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A closer look at estate planning tactics for avoiding probate

While the overarching objectives of estate planning are minimizing estate tax liability and ensuring assets are distributed according to a person's exact wishes, there are other considerations that will undoubtedly factor into a person's decisions concerning the disposition of their assets.

Indeed, one of the primary concerns for many people is avoiding the probate process, as they may see it as taking both time and money, and perhaps serving to needlessly prolong the mourning process for their family and friends.

In recognition of this reality, today's post, the first in an ongoing series, will start examining some of the estate planning strategies that can be undertaken as a means of obviating the need for formal probate administration.

Joint tenancy

In general, both personal property (bank accounts, certificates of deposit, etc.) and real property (homes, land, etc.) can be held by two or more people via joint tenancy. What this essentially means is that the ownership interest of one joint tenant automatically passes to the other surviving joint tenants upon death.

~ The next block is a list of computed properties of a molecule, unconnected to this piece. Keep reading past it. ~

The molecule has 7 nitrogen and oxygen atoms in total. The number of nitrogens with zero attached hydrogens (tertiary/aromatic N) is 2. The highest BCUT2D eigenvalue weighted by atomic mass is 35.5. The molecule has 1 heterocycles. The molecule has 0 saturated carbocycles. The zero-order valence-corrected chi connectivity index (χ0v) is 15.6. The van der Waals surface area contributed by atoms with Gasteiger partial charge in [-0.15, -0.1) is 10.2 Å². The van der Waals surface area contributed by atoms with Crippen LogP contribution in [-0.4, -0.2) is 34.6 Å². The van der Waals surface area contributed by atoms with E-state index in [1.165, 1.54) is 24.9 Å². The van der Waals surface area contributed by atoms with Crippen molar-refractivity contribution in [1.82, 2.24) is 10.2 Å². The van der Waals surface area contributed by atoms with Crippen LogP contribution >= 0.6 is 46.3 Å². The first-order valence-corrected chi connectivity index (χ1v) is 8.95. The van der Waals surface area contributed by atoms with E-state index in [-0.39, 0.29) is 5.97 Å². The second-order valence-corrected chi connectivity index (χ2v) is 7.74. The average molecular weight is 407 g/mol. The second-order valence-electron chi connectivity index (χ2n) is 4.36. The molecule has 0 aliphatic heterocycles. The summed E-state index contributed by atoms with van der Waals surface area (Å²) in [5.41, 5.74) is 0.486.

By way of example, consider 10 acres of land owned by Person 1 and Person 2 as joint tenants. Person 2's passes away suddenly and, as a result, the 10 acres are now owned solely by Person 1 with no need for the probate court to address the matter.

While owning property as joint tenants is an effective probate avoidance tactic, it's important to understand that it's not without its limitations:

  • Joint tenancy means reduced control of the asset. In the foregoing example, (presuming Person 2 is alive), both parties would have to consent to any sale of the land.
  • Joint tenancy means potentially exposing the asset to the creditors of other joint tenants. In the foregoing example, (presuming Person 2 is alive), the land could be subject to a lien for Person 1's failure to pay child support.
  • Joint tenancy means potentially undesirable tax consequences. In the foregoing example, (presuming Person 2 is alive), both parties may see a reduced capital gains exclusion if they decide to sell the land.

We'll continue discussing estate planning strategies to help avoid probate in future posts.

In the meantime, consider speaking with an experienced legal professional if you have any questions or concerns relating to estate planning or probate administration.

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